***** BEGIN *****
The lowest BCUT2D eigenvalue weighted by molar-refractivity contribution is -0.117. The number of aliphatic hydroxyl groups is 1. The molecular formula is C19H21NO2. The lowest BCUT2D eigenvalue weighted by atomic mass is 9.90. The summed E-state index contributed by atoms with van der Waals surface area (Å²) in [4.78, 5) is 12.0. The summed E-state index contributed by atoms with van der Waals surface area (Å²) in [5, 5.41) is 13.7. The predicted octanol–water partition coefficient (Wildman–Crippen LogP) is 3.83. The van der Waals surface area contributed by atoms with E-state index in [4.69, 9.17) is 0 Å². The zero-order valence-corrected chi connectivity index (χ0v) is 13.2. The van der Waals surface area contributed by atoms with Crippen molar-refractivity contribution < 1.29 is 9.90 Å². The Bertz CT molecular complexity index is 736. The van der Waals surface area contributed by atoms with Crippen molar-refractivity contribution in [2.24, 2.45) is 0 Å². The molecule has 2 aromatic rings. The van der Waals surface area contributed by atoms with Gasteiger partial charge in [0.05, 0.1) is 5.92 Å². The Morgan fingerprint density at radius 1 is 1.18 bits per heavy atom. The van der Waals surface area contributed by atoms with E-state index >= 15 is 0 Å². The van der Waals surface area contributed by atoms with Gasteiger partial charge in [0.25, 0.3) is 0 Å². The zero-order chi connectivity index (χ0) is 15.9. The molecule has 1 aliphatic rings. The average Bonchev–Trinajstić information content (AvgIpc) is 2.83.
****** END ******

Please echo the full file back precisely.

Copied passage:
The lowest BCUT2D eigenvalue weighted by molar-refractivity contribution is -0.117. The number of aliphatic hydroxyl groups is 1. The molecular formula is C19H21NO2. The lowest BCUT2D eigenvalue weighted by atomic mass is 9.90. The summed E-state index contributed by atoms with van der Waals surface area (Å²) in [4.78, 5) is 12.0. The summed E-state index contributed by atoms with van der Waals surface area (Å²) in [5, 5.41) is 13.7. The predicted octanol–water partition coefficient (Wildman–Crippen LogP) is 3.83. The van der Waals surface area contributed by atoms with E-state index in [4.69, 9.17) is 0 Å². The zero-order valence-corrected chi connectivity index (χ0v) is 13.2. The van der Waals surface area contributed by atoms with Crippen molar-refractivity contribution < 1.29 is 9.90 Å². The Bertz CT molecular complexity index is 736. The van der Waals surface area contributed by atoms with Crippen molar-refractivity contribution in [2.24, 2.45) is 0 Å². The molecule has 2 aromatic rings. The van der Waals surface area contributed by atoms with Gasteiger partial charge in [0.05, 0.1) is 5.92 Å². The Morgan fingerprint density at radius 1 is 1.18 bits per heavy atom. The van der Waals surface area contributed by atoms with E-state index >= 15 is 0 Å². The van der Waals surface area contributed by atoms with Gasteiger partial charge in [0.25, 0.3) is 0 Å². The zero-order chi connectivity index (χ0) is 15.9. The molecule has 1 aliphatic rings. The average Bonchev–Trinajstić information content (AvgIpc) is 2.83.